Here's a couple of cool things I've come across recently via John Nack's blog. If you're not subscribed to this blog from the one of the lead developers of Adobe Photoshop, you should. John has a great inside line on what's interesting and enlightening, and sometimes just plain strange in the world of photography.
If you own Photoshop, you've seen John Nack's name in the list of credits in the startup screen, oh, every single time you've launched CS4. John's official title is Principal Product Manager, Adobe Photoshop, but he's also become well known for his John Nack on Adobe blog. If you haven't subscribed yet, you should do so now. From his perch at Adobe, John has a great view into some very interesting topics and perspectives on photography, from a very decidedly non-gear-centric position, I might add, which is a refreshing change from so much of the gadget obsession on the photographic web. John's blog is on my list of must-read sites to stay on top of what's cool, new, and sometimes just plain weird. Here's a few rabbit holes I've gone down recently via John's blog:
Photosounder Photo-to-audio software converter
Years ago I accidentally put a CD-ROM of digital photos into the cheap little boombox in the paste-up and graphic design room of the weekly newspaper where I was working. It actually tried to play the CD and it was, well...um...interesting for about a second before getting annoying. As I started working in depth with audio this year with Adobe Soundbooth, I wondered what it might sound like if you turned a photograph's histogram into soundwaves and SFDs. Now I don't wonder, because I discovered Photosounder, which is one of the most interesting and bizarre digital synesthesthic programs I've stumbled across. Check out my test with a signal-boosted shot from my Lightwriting images, and pay particular attention to the audio treatment of the ember trail in the far right of the frame. And as you may well imagine, tone mapped HDR shots generate a very rich and full audio track.
Photosounder is weird, strange, and very, very cool. Click on the flyout box in lower right on the player to view fullscreen.
Compare Adobe Soundbooth's Spectral Frequency Display of the ember as interpeted by Photosounder, to the on-screen representation of the ember. This is so cool!
On a marginally related topic, check out this very addictive noisy typing web app, too! (FYI: You'll probably want headphones on if you're at work for both of these!)
Vintage Camera Ads
There's something about the nature of gadget and technology-driven advertising that makes yesterday's ads seem so dated and campy just a few years down the line, as we've already blogged about from a television commercial perspective, and via a link to all sorts of classic print advertising from Nack's blog, I stumbled upon the motherlode of classic print photography ads from all sorts of magazines from the 1880s to the present day. Some of these you'll be sure to remember, and some, upon seeing for the first time make you wonder: what were they thinking with this ad! (There's one from Minolta in the late 90s that stands out in particular as an example of this!)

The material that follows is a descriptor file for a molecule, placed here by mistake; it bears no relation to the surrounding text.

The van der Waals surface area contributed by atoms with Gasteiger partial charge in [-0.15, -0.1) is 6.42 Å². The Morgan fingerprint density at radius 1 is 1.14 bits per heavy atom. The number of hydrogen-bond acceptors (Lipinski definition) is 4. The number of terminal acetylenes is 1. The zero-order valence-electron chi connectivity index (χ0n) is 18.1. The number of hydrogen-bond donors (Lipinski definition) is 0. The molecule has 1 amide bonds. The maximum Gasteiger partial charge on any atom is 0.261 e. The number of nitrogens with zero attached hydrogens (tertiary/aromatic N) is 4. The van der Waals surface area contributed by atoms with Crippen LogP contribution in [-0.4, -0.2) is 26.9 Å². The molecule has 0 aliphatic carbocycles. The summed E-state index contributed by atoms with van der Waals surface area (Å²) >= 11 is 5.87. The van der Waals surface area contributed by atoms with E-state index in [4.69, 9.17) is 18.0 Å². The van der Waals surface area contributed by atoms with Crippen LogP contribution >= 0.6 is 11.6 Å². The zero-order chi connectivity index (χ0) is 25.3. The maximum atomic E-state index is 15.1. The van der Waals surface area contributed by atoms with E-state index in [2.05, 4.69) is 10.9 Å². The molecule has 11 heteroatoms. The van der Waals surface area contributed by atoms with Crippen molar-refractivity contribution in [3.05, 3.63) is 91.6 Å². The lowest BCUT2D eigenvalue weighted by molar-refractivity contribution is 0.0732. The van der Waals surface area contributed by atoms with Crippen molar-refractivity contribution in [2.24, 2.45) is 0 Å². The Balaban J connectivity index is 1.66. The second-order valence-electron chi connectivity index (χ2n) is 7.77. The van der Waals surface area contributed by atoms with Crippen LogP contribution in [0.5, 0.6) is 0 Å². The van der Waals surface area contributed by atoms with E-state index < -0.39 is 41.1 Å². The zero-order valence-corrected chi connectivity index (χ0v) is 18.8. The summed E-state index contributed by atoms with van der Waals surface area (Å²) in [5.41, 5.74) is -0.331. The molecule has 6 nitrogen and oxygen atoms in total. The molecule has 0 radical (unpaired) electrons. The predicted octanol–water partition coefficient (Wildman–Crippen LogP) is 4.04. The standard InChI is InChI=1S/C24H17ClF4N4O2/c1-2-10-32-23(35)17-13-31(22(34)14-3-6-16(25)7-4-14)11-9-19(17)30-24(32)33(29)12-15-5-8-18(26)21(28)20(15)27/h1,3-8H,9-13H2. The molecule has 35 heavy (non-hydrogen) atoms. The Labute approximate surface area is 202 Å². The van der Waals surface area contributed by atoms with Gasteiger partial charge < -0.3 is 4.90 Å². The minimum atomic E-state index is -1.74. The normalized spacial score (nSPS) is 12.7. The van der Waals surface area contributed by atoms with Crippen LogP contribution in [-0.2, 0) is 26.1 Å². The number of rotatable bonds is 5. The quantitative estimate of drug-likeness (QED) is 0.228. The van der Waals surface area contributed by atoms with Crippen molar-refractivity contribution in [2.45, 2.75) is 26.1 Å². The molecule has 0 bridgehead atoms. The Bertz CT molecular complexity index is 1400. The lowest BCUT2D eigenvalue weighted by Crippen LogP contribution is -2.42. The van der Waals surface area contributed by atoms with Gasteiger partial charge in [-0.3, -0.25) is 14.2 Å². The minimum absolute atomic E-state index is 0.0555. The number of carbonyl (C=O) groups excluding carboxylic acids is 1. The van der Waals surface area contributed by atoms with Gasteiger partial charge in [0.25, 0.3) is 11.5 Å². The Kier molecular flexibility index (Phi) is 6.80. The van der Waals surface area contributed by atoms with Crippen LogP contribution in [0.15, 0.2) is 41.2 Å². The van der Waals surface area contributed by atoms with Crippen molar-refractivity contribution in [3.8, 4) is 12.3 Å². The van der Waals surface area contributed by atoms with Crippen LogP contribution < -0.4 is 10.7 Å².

Pentax Ad, circa 1978 via VintageAdBrowser
Photography Quote o' the Day on HDRI
John recently published a quote by me on the state of public perception of HDR photography. And this reader comment on my Training Wheels rant also goes to the heart of this issue. Gene-0- in Michigan appears to associate the over-the-top tone map style with HDR, and appears to be missing my point that HDRI is about much more than the late '70s black-light poster hypersaturated style of tone mapping. As I wrote in the now-quoted email chain:
- "This style of tone mapping has become synonymous with HDRI in a way that isn't good at all. It's as if T-Pain's Auto-Tune tracks were the blanket description for 'music.'"
In fact, I think Gene-0- is missing my point that a wider autobracket sequence on SLRs may actually lead to more photographers creating more natural–but not necessarily any less dramatic–HDRI images. The wider the range of captured data, the less you have to lean on software to crank up the detail to 11. Of course, you can still push everything into Spinal Tap territory with a very wide bracket sequence, but the biggest part of the public preconceptions about HDRI being inextricably identified with this trippy style is due in part to psuedo-HDR and semi-psuedo-HDR workflows where a single shot or a minimally bracketed image sequence (3 shots at +/- 1 EV, e.g.) is run through the magical gears of 32-bit merge and mapping engine with an eye towards pushing everything over the top.
Sometimes I honestly do like the hyperdetail and saturation effect, but please don't ever forget that this is but one small facet of HDR photography, just as T-Pain's particular brand of auto-tune crooning is but one small scoop in the big display freezer of various musical flavors.
Know of any other great photo blogs we should be checking out? Let us know!